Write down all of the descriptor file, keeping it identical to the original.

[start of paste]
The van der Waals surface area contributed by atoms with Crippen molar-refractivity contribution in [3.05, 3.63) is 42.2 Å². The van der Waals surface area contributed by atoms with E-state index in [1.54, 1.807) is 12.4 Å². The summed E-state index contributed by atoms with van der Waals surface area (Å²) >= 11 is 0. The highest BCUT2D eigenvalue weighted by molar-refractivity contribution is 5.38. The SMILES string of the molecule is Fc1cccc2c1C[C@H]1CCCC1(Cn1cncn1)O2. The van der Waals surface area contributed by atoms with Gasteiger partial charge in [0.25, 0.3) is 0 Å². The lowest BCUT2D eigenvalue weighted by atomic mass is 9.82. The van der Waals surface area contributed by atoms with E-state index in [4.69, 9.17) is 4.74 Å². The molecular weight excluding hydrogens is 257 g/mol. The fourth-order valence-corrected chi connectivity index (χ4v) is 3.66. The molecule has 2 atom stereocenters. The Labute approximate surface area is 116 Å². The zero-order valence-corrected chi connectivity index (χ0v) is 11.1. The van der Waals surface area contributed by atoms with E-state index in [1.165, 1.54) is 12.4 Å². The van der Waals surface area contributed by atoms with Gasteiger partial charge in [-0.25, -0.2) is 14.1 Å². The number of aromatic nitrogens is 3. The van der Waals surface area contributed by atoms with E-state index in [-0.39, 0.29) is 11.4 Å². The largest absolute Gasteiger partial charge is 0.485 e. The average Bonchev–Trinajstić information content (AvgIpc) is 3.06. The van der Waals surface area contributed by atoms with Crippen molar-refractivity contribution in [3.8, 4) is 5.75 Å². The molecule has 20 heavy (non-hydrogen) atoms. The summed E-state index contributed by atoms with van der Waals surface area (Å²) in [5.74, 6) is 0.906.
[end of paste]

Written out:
The van der Waals surface area contributed by atoms with Crippen molar-refractivity contribution in [3.05, 3.63) is 42.2 Å². The van der Waals surface area contributed by atoms with E-state index in [1.54, 1.807) is 12.4 Å². The summed E-state index contributed by atoms with van der Waals surface area (Å²) >= 11 is 0. The highest BCUT2D eigenvalue weighted by molar-refractivity contribution is 5.38. The SMILES string of the molecule is Fc1cccc2c1C[C@H]1CCCC1(Cn1cncn1)O2. The van der Waals surface area contributed by atoms with Gasteiger partial charge in [0.25, 0.3) is 0 Å². The lowest BCUT2D eigenvalue weighted by atomic mass is 9.82. The van der Waals surface area contributed by atoms with E-state index in [4.69, 9.17) is 4.74 Å². The molecular weight excluding hydrogens is 257 g/mol. The fourth-order valence-corrected chi connectivity index (χ4v) is 3.66. The molecule has 2 atom stereocenters. The Labute approximate surface area is 116 Å². The zero-order valence-corrected chi connectivity index (χ0v) is 11.1. The van der Waals surface area contributed by atoms with E-state index in [1.165, 1.54) is 12.4 Å². The van der Waals surface area contributed by atoms with Gasteiger partial charge in [-0.25, -0.2) is 14.1 Å². The number of aromatic nitrogens is 3. The van der Waals surface area contributed by atoms with E-state index in [-0.39, 0.29) is 11.4 Å². The largest absolute Gasteiger partial charge is 0.485 e. The average Bonchev–Trinajstić information content (AvgIpc) is 3.06. The van der Waals surface area contributed by atoms with Crippen molar-refractivity contribution in [3.8, 4) is 5.75 Å². The molecule has 20 heavy (non-hydrogen) atoms. The summed E-state index contributed by atoms with van der Waals surface area (Å²) in [5.74, 6) is 0.906.